On 11 February 2021 the Pension Schemes Bill received Royal Assent, becoming the Pension Schemes Act 2021. The Act covers a range of pensions-related matters, but what does it mean for businesses?
The previous approach to defined benefit pension regulation has widely been criticised following the high-profile collapses of organisations such as BHS and Carillion. Both companies had been allowed to leave their schemes with large unfunded deficits. The Pension Schemes Bill was introduced to try prevent this situation occurring again.
The Act is comprised of five parts, but it is the third part of the Act, which focuses on strengthening the powers of the Pensions Regulator, which may concern business owners the most. It includes the introduction of new criminal offences and higher financial penalties as well as affording the Pensions Regulator greater power in its oversight of corporate transactions involving defined benefit pension plans.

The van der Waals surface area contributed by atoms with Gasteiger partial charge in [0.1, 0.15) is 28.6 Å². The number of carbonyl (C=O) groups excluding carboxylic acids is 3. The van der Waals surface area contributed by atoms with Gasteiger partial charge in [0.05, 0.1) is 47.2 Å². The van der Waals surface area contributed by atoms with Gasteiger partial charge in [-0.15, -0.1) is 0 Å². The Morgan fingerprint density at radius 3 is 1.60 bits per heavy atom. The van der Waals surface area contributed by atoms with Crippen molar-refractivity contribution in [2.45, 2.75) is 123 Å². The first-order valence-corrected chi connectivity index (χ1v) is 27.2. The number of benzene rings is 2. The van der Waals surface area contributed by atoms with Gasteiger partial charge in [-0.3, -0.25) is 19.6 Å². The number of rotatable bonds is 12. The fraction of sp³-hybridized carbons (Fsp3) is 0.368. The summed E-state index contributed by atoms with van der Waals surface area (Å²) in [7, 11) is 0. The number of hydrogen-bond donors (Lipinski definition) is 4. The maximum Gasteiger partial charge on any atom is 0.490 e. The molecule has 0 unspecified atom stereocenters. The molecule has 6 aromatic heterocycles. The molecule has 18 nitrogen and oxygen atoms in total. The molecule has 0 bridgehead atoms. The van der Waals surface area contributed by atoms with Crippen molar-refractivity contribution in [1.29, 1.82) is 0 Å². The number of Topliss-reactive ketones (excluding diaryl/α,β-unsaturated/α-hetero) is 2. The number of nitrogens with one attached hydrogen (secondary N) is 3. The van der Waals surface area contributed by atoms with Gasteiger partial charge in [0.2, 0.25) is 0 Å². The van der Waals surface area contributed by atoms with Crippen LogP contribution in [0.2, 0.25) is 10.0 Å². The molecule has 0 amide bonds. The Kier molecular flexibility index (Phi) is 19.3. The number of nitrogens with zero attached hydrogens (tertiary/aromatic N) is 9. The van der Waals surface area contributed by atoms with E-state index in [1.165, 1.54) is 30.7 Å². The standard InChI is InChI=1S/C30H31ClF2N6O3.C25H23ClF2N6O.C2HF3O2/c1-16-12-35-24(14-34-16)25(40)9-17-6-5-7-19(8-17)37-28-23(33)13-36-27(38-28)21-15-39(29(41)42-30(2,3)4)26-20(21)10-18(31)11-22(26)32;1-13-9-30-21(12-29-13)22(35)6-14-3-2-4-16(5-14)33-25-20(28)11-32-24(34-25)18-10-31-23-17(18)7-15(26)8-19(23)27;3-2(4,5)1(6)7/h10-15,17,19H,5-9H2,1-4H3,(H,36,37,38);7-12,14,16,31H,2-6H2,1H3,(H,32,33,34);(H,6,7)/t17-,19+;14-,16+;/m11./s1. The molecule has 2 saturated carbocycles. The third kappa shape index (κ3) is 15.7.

Under the new Act, there may be criminal consequences for corporate activities which could impact on the business responsible for a defined benefit pension scheme. As such, business decisions that are seemingly unrelated to pensions such as M&A, restructuring and refinancing, will need to be closely examined to see if they are impacted by the Act.
Now more than ever, pensions should be considered at an early stage of any transaction – and particularly in acquisitions – and thorough due diligence carried out to assess the pensions risks involved and consideration given to if and when the Pensions Regulator needs to be notified.
Organisations may need to involve the regulator, and even apply for formal clearance, where previously they might have reached a deal directly with pension trustees.
In particular, during M&A and other corporate actions a “declaration of intent” will need to be made to the regulator and pension trustees at an early stage setting out how a pension scheme may be affected by a deal.
While the Act has received Royal Assent, the regulations required to actually bring the Act into force have still to be published and much of the detail concerning the new Act will be in underlying regulations and guidance. The Pensions Regulator has pledged to work closely with the industry and other stakeholders to produce the necessary codes and guidance to ensure the measures are introduced in an effective way.